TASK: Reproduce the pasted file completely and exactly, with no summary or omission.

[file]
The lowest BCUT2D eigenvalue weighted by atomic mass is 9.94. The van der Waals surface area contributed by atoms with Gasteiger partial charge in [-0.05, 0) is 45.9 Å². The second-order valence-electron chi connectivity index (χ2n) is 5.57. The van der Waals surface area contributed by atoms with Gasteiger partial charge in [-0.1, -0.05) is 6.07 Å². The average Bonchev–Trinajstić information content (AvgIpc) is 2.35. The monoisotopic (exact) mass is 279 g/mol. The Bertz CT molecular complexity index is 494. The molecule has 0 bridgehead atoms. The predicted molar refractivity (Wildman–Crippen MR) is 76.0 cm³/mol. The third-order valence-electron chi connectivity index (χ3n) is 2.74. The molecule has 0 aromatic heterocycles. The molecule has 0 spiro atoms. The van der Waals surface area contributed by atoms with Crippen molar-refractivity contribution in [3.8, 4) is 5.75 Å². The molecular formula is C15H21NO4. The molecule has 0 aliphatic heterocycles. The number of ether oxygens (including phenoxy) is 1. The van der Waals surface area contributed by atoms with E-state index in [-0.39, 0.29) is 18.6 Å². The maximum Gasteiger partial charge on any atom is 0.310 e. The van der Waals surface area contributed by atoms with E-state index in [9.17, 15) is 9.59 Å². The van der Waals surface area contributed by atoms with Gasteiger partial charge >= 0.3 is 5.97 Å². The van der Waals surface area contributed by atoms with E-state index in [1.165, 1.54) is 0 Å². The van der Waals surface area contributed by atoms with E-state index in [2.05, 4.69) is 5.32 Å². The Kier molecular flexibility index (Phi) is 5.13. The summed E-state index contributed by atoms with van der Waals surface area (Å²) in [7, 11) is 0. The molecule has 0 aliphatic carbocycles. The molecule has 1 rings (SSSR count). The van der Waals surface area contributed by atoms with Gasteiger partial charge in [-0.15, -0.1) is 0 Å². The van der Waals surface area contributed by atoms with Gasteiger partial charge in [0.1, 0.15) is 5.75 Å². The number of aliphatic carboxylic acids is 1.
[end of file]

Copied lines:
The lowest BCUT2D eigenvalue weighted by atomic mass is 9.94. The van der Waals surface area contributed by atoms with Gasteiger partial charge in [-0.05, 0) is 45.9 Å². The second-order valence-electron chi connectivity index (χ2n) is 5.57. The van der Waals surface area contributed by atoms with Gasteiger partial charge in [-0.1, -0.05) is 6.07 Å². The average Bonchev–Trinajstić information content (AvgIpc) is 2.35. The monoisotopic (exact) mass is 279 g/mol. The Bertz CT molecular complexity index is 494. The molecule has 0 bridgehead atoms. The predicted molar refractivity (Wildman–Crippen MR) is 76.0 cm³/mol. The third-order valence-electron chi connectivity index (χ3n) is 2.74. The molecule has 0 aromatic heterocycles. The molecule has 0 spiro atoms. The van der Waals surface area contributed by atoms with Crippen molar-refractivity contribution in [3.8, 4) is 5.75 Å². The molecular formula is C15H21NO4. The molecule has 0 aliphatic heterocycles. The number of ether oxygens (including phenoxy) is 1. The van der Waals surface area contributed by atoms with E-state index in [-0.39, 0.29) is 18.6 Å². The maximum Gasteiger partial charge on any atom is 0.310 e. The van der Waals surface area contributed by atoms with E-state index in [9.17, 15) is 9.59 Å². The van der Waals surface area contributed by atoms with Gasteiger partial charge >= 0.3 is 5.97 Å². The van der Waals surface area contributed by atoms with E-state index in [1.165, 1.54) is 0 Å². The van der Waals surface area contributed by atoms with E-state index in [2.05, 4.69) is 5.32 Å². The Kier molecular flexibility index (Phi) is 5.13. The summed E-state index contributed by atoms with van der Waals surface area (Å²) in [7, 11) is 0. The molecule has 0 aliphatic carbocycles. The molecule has 1 rings (SSSR count). The van der Waals surface area contributed by atoms with Gasteiger partial charge in [-0.15, -0.1) is 0 Å². The van der Waals surface area contributed by atoms with Gasteiger partial charge in [0.1, 0.15) is 5.75 Å². The number of aliphatic carboxylic acids is 1.